How efforts to protect York Minster saw stained glass removed and hidden in bomb-proof shelters during First World War

One of the world’s most magnificent cathedrals, York Minster has made its way onto almost every ‘must see’ list for tourists visiting the city.

In fact, you’d do well to miss the Grade I-Listed building. It stands proud on the skyline, its central tower reaching a height of just over 70m. And for panoramic views of the city, visitors can climb the 275 steps to the top, passing medieval stonework and gothic grotesques as they go.

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The minster has been at the centre of Christianity in the North of England since the 7th century and with hand-crafted stone and medieval stained glass is a building of grandeur.

York Minster standing proud on the skyline of York. Camera Details: Camera, Nikon D5 Lens, Nikon 70-200mm Shutter Speed, 1/500sec Aperture, f/8 ISO, 100. Photo: James Hardisty

The current structure dates from the 13th century and is a fragile masterpiece that needs tender care. It costs £23,000 per day to run and every year £2.5m must be raised to fund a programme of rolling maintenance to conserve it for future generations.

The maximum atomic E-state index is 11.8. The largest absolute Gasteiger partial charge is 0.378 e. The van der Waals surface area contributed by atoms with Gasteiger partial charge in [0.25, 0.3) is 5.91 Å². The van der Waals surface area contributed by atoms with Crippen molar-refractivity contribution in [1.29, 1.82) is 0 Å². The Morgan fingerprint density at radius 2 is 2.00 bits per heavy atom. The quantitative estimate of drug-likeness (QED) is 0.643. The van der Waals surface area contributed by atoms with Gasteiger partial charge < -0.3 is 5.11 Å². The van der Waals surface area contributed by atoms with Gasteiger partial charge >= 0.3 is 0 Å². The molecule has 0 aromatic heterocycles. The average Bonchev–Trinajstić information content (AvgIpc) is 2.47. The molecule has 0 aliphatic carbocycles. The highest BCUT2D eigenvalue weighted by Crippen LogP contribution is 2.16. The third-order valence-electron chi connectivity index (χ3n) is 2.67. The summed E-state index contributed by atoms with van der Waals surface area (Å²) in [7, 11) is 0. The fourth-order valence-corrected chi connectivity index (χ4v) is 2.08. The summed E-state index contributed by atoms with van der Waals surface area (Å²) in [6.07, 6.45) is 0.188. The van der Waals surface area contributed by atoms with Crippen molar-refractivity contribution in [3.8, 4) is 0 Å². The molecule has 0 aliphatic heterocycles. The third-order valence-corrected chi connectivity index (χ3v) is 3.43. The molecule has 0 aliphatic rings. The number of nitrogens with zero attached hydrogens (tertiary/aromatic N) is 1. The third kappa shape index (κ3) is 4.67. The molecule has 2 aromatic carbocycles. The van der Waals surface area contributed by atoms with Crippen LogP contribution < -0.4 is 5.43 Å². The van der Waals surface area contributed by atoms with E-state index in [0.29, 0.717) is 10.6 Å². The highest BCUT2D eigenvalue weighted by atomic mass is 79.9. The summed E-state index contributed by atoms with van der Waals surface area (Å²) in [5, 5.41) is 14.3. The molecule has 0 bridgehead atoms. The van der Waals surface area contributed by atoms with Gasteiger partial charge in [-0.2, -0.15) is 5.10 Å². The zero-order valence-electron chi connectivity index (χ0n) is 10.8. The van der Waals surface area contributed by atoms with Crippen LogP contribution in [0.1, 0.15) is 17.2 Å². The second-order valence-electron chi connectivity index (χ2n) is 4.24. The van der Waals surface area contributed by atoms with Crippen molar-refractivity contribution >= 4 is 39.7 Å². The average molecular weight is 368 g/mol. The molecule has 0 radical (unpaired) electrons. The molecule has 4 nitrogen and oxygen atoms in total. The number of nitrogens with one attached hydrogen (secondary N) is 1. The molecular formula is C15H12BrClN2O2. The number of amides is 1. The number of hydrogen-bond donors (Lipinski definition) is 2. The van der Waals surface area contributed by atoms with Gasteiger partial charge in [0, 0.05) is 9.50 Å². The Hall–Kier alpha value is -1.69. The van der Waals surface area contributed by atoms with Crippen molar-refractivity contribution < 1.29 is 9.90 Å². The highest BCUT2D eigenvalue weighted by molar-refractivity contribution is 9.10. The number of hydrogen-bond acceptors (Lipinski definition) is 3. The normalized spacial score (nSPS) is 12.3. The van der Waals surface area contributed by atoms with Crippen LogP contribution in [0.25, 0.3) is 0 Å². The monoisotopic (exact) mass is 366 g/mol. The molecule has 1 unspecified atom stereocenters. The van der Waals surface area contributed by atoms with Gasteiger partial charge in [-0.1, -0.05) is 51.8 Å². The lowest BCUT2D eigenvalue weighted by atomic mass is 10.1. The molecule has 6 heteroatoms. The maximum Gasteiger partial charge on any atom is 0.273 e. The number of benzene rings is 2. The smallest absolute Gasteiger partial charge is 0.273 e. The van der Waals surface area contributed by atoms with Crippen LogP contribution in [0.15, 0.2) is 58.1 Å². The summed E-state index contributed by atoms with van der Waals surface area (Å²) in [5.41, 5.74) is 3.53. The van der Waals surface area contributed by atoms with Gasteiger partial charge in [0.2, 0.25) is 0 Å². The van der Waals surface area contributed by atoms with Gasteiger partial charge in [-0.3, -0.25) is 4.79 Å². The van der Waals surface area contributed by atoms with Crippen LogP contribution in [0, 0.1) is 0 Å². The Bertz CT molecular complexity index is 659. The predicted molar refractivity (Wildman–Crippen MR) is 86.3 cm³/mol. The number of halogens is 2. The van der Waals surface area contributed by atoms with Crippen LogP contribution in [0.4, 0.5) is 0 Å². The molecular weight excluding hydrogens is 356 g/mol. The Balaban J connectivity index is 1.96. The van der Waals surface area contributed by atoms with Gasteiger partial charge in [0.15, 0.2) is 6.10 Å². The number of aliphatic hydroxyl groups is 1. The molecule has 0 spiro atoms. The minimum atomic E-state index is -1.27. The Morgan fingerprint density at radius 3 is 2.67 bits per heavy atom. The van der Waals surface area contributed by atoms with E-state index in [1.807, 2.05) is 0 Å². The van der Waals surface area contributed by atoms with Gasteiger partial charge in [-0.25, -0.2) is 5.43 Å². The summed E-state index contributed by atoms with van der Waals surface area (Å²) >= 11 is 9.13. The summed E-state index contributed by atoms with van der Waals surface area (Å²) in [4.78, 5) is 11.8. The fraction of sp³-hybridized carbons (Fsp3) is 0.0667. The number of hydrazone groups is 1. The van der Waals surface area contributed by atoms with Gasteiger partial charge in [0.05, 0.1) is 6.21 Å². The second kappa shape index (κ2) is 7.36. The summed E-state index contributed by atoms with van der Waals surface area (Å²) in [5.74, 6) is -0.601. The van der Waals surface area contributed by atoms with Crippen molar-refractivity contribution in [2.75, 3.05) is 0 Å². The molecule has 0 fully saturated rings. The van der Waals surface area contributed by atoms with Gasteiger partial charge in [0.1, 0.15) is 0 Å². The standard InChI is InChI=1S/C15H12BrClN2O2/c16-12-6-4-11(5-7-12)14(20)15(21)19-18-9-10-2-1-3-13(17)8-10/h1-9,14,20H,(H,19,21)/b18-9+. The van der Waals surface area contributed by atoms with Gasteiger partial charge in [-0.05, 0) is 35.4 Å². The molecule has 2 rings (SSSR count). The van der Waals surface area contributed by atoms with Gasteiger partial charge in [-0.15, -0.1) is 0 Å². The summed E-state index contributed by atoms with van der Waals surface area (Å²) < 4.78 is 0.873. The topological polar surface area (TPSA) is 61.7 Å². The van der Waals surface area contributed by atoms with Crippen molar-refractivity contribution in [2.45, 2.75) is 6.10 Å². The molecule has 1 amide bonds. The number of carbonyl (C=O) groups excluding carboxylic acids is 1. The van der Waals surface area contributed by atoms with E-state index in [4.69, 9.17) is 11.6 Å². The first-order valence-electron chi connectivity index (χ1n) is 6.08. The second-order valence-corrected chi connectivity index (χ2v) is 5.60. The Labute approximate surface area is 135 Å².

Among current work is a £2m refurbishment of its grand organ, which goes back to the 1830s. The instrument and nearly all of its 5,403 pipes were removed in for the restoration, which will enable it to continue to provide the heartbeat of daily worship services for many years to come.

Another focus is the protection of its 128 stained glass windows, whilst work to replace stone and glass in the South Quire Aisle will be one of the cathedral’s main conservation and restoration projects for the next decade.

The minster holds the largest single collection of medieval stained glass in the country - and during wartime Britain, care was taken to preserve it.

After devastating zeppelin raids on York in the First World War, precautions were taken to protect the irreplaceable glass, with 109 windows removed. It is reported that the glass was hidden in bomb proof shelters around the minster site.

Eighty windows were also removed during the Second World War.

Such care when it comes to conservation has enabled the minster to continue to thrive today. And long may that continue.